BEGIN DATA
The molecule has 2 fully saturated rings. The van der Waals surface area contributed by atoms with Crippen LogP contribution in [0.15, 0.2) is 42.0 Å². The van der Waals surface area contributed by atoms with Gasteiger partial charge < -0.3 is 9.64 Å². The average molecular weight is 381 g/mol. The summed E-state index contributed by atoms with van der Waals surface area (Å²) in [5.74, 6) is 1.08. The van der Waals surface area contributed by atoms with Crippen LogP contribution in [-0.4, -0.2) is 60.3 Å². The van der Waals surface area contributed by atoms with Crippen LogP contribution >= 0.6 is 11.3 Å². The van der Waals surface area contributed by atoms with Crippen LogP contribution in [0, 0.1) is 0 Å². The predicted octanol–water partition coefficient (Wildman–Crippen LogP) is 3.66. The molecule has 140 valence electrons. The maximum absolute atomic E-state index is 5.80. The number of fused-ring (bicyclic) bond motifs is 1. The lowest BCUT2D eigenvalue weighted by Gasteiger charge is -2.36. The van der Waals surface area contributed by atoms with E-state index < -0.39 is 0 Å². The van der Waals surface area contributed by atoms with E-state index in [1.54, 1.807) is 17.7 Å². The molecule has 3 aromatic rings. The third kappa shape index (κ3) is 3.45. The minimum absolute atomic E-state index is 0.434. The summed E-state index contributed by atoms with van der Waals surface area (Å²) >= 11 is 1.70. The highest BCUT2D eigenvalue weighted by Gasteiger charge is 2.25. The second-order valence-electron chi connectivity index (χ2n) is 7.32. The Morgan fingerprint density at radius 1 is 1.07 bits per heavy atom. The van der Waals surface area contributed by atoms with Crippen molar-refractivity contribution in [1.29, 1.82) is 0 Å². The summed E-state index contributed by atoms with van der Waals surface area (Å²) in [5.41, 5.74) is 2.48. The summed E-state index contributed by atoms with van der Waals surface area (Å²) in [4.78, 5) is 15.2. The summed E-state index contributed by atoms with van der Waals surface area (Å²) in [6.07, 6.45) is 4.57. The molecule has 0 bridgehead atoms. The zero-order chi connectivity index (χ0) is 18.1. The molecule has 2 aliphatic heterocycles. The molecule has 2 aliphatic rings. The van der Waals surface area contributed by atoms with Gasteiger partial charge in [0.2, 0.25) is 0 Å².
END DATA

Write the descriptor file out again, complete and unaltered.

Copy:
The molecule has 2 fully saturated rings. The van der Waals surface area contributed by atoms with Crippen LogP contribution in [0.15, 0.2) is 42.0 Å². The van der Waals surface area contributed by atoms with Gasteiger partial charge < -0.3 is 9.64 Å². The average molecular weight is 381 g/mol. The summed E-state index contributed by atoms with van der Waals surface area (Å²) in [5.74, 6) is 1.08. The van der Waals surface area contributed by atoms with Crippen LogP contribution in [-0.4, -0.2) is 60.3 Å². The van der Waals surface area contributed by atoms with Crippen LogP contribution >= 0.6 is 11.3 Å². The van der Waals surface area contributed by atoms with Crippen LogP contribution in [0, 0.1) is 0 Å². The predicted octanol–water partition coefficient (Wildman–Crippen LogP) is 3.66. The molecule has 140 valence electrons. The maximum absolute atomic E-state index is 5.80. The number of fused-ring (bicyclic) bond motifs is 1. The lowest BCUT2D eigenvalue weighted by Gasteiger charge is -2.36. The van der Waals surface area contributed by atoms with E-state index < -0.39 is 0 Å². The van der Waals surface area contributed by atoms with E-state index in [1.54, 1.807) is 17.7 Å². The molecule has 3 aromatic rings. The third kappa shape index (κ3) is 3.45. The minimum absolute atomic E-state index is 0.434. The summed E-state index contributed by atoms with van der Waals surface area (Å²) >= 11 is 1.70. The highest BCUT2D eigenvalue weighted by Gasteiger charge is 2.25. The second-order valence-electron chi connectivity index (χ2n) is 7.32. The Morgan fingerprint density at radius 1 is 1.07 bits per heavy atom. The van der Waals surface area contributed by atoms with Crippen molar-refractivity contribution in [1.29, 1.82) is 0 Å². The summed E-state index contributed by atoms with van der Waals surface area (Å²) in [5.41, 5.74) is 2.48. The summed E-state index contributed by atoms with van der Waals surface area (Å²) in [4.78, 5) is 15.2. The summed E-state index contributed by atoms with van der Waals surface area (Å²) in [6.07, 6.45) is 4.57. The molecule has 0 bridgehead atoms. The zero-order chi connectivity index (χ0) is 18.1. The molecule has 2 aliphatic heterocycles. The molecule has 2 aliphatic rings. The van der Waals surface area contributed by atoms with Gasteiger partial charge in [0.2, 0.25) is 0 Å².